Rare diseases, which are often referred to as orphan diseases, are estimated to have impacted 72-96 million people in India. The Indian government has now put a National Rare Disease Policy in place and Rs 100 crore funds have been allocated towards genetic disorders.
Under the policy, the Central government will contribute 60 percent towards spending on treatment, while state governments will have to bear the remaining 40 percent of the cost. The government’s effort to improve diagnosis and bring better treatment and care to patients is already in progress, building on existing capabilities.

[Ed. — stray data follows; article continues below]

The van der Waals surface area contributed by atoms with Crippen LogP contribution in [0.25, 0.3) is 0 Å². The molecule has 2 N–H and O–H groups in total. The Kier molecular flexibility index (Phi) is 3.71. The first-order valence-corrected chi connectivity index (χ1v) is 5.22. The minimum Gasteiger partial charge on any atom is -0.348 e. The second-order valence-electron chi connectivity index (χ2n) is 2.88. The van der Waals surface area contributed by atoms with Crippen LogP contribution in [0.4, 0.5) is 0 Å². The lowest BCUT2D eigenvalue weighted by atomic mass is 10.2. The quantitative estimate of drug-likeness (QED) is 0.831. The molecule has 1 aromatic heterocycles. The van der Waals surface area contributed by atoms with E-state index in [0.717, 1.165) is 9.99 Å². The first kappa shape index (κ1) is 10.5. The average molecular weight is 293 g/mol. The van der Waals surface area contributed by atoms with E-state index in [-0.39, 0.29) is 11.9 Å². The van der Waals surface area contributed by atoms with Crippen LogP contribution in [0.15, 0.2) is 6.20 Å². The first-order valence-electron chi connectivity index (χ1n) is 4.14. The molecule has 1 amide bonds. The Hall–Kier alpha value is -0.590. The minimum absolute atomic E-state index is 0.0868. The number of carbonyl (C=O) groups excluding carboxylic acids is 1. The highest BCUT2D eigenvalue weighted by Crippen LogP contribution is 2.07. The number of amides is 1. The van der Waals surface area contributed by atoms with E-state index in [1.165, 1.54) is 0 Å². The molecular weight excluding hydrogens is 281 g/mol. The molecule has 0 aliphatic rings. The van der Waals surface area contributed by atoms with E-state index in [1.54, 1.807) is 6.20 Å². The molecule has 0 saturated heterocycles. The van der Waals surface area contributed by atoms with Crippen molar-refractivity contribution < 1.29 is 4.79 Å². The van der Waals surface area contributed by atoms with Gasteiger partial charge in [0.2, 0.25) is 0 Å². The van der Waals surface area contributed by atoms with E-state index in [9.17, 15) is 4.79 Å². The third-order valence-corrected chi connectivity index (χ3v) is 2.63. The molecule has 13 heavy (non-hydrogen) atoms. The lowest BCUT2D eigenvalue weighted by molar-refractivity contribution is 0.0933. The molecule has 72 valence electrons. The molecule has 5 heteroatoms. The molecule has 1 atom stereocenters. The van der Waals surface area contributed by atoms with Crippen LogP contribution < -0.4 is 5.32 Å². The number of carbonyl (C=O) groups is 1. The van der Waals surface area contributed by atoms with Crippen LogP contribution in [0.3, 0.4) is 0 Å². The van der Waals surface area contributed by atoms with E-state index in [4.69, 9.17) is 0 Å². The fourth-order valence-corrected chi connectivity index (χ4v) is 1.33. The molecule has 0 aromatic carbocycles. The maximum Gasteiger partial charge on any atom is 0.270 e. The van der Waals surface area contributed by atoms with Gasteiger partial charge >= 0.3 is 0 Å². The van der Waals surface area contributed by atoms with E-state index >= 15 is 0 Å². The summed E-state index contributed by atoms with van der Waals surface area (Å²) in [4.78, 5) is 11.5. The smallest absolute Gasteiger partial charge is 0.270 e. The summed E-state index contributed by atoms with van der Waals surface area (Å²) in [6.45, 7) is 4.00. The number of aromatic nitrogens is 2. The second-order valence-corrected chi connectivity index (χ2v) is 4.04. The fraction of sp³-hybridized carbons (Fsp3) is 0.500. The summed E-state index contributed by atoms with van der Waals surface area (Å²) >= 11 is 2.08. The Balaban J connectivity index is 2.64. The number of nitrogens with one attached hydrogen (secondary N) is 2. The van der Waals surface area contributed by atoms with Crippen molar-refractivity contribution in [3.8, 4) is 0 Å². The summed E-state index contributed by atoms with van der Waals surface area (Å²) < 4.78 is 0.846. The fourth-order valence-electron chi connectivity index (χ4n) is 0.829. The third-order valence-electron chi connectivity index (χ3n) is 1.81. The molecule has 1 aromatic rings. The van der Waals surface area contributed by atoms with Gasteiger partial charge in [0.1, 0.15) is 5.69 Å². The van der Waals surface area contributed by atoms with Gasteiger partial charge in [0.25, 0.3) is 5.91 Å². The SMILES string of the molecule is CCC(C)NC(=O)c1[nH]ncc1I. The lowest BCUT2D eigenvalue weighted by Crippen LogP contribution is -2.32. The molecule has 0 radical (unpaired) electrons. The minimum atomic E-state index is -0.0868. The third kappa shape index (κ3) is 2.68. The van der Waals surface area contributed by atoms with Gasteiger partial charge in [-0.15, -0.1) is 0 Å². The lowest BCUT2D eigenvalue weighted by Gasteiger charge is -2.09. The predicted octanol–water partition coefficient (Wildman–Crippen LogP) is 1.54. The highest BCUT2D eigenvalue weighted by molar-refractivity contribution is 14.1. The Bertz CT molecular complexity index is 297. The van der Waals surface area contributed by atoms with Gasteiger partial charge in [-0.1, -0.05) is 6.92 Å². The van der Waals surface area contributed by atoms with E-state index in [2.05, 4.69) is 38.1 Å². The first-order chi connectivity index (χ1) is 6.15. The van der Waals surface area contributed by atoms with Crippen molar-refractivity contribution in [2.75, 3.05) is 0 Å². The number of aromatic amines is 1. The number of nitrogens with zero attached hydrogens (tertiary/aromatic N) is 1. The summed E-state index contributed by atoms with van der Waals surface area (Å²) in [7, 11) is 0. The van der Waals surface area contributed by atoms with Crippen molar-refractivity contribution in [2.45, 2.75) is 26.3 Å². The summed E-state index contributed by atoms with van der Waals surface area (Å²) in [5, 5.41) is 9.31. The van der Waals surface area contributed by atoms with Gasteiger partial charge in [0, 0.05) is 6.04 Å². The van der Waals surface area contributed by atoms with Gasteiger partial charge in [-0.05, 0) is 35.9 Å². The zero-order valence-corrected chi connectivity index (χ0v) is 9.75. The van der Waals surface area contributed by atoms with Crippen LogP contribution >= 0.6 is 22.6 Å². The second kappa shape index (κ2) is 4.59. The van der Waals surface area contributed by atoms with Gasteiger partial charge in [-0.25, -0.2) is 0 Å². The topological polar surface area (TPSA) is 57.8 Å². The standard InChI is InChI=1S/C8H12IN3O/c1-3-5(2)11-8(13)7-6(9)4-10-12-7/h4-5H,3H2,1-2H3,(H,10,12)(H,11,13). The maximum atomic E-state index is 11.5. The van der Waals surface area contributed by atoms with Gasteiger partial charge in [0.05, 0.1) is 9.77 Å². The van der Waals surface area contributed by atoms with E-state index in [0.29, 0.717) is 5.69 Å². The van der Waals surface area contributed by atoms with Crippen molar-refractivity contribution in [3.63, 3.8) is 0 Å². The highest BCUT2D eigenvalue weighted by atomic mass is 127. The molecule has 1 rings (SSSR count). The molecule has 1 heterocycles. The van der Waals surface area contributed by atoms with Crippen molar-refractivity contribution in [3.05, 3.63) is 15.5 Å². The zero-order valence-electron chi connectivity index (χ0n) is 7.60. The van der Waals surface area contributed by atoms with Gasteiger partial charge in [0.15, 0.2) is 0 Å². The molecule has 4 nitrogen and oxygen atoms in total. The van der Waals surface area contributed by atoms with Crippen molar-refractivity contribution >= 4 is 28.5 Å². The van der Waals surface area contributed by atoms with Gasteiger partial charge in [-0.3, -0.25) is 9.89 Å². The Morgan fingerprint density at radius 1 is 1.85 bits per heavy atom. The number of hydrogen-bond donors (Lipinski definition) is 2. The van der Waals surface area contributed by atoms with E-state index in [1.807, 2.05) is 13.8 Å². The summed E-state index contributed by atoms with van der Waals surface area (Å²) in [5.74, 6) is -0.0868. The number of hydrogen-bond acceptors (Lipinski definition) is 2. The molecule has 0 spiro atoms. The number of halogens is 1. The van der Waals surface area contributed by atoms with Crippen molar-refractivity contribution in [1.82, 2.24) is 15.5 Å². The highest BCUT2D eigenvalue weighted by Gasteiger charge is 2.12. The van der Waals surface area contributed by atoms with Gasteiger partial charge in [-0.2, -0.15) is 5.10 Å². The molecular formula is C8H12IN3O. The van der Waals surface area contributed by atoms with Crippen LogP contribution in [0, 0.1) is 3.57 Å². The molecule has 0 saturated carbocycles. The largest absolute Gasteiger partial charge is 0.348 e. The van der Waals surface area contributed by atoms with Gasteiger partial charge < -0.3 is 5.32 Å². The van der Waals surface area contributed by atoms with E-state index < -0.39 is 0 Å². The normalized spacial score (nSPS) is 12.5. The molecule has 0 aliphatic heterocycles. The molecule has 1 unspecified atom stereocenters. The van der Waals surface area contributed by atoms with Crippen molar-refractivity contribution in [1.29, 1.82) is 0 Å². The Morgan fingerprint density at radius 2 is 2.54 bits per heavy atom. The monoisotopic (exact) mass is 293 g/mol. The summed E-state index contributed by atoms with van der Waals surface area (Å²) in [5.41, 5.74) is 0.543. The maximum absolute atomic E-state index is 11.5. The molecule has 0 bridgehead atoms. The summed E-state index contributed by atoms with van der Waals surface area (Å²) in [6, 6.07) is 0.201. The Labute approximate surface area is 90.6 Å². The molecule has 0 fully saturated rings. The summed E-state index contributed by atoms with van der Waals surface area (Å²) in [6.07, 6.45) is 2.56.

Disorders such as Thalassemia, Hemophilia, Spinal Muscular Atrophy, Duchenne Muscular Dystrophy, Fragile X, Inborn Errors of Metabolism, and Lysosomal Storage Disorders are just some frequently encountered genetic disorders, informed Dr. Ratna Dua Puri, Senior Consultant, Institute of Genetics and Genomics, Sir Ganga Ram Hospital, New Delhi.
Approximately 7,000 rare diseases have been identified so far, with about 80 percent of these are genetic in origin and predominantly affect children.
Even though these diseases are rare, collectively they contribute to a significant burden and affect 06-08 percent of the population. Rare diseases impose a significant societal, medical and economic burden on patients, communities and healthcare systems.
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